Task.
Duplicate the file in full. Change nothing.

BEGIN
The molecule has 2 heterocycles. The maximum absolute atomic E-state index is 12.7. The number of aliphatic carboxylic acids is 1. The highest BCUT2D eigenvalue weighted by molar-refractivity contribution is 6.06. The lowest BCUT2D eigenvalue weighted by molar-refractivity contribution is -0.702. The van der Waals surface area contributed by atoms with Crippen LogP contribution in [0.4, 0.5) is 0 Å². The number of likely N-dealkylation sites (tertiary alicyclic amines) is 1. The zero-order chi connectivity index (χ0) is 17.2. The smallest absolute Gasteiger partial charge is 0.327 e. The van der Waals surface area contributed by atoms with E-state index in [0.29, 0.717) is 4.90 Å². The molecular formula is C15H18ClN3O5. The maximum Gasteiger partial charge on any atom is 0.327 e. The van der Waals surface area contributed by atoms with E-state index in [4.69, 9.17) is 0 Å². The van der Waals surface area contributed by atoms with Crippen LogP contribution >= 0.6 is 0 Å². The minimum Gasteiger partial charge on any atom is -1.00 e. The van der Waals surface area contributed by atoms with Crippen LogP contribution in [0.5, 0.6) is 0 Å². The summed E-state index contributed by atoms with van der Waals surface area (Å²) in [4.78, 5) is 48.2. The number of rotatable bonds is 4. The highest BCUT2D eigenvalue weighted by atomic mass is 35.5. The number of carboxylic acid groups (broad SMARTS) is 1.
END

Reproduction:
The molecule has 2 heterocycles. The maximum absolute atomic E-state index is 12.7. The number of aliphatic carboxylic acids is 1. The highest BCUT2D eigenvalue weighted by molar-refractivity contribution is 6.06. The lowest BCUT2D eigenvalue weighted by molar-refractivity contribution is -0.702. The van der Waals surface area contributed by atoms with Crippen LogP contribution in [0.4, 0.5) is 0 Å². The number of likely N-dealkylation sites (tertiary alicyclic amines) is 1. The zero-order chi connectivity index (χ0) is 17.2. The smallest absolute Gasteiger partial charge is 0.327 e. The van der Waals surface area contributed by atoms with E-state index in [0.29, 0.717) is 4.90 Å². The molecular formula is C15H18ClN3O5. The maximum Gasteiger partial charge on any atom is 0.327 e. The van der Waals surface area contributed by atoms with E-state index in [4.69, 9.17) is 0 Å². The van der Waals surface area contributed by atoms with Crippen LogP contribution >= 0.6 is 0 Å². The minimum Gasteiger partial charge on any atom is -1.00 e. The van der Waals surface area contributed by atoms with Crippen LogP contribution in [0.5, 0.6) is 0 Å². The summed E-state index contributed by atoms with van der Waals surface area (Å²) in [4.78, 5) is 48.2. The number of rotatable bonds is 4. The highest BCUT2D eigenvalue weighted by atomic mass is 35.5. The number of carboxylic acid groups (broad SMARTS) is 1.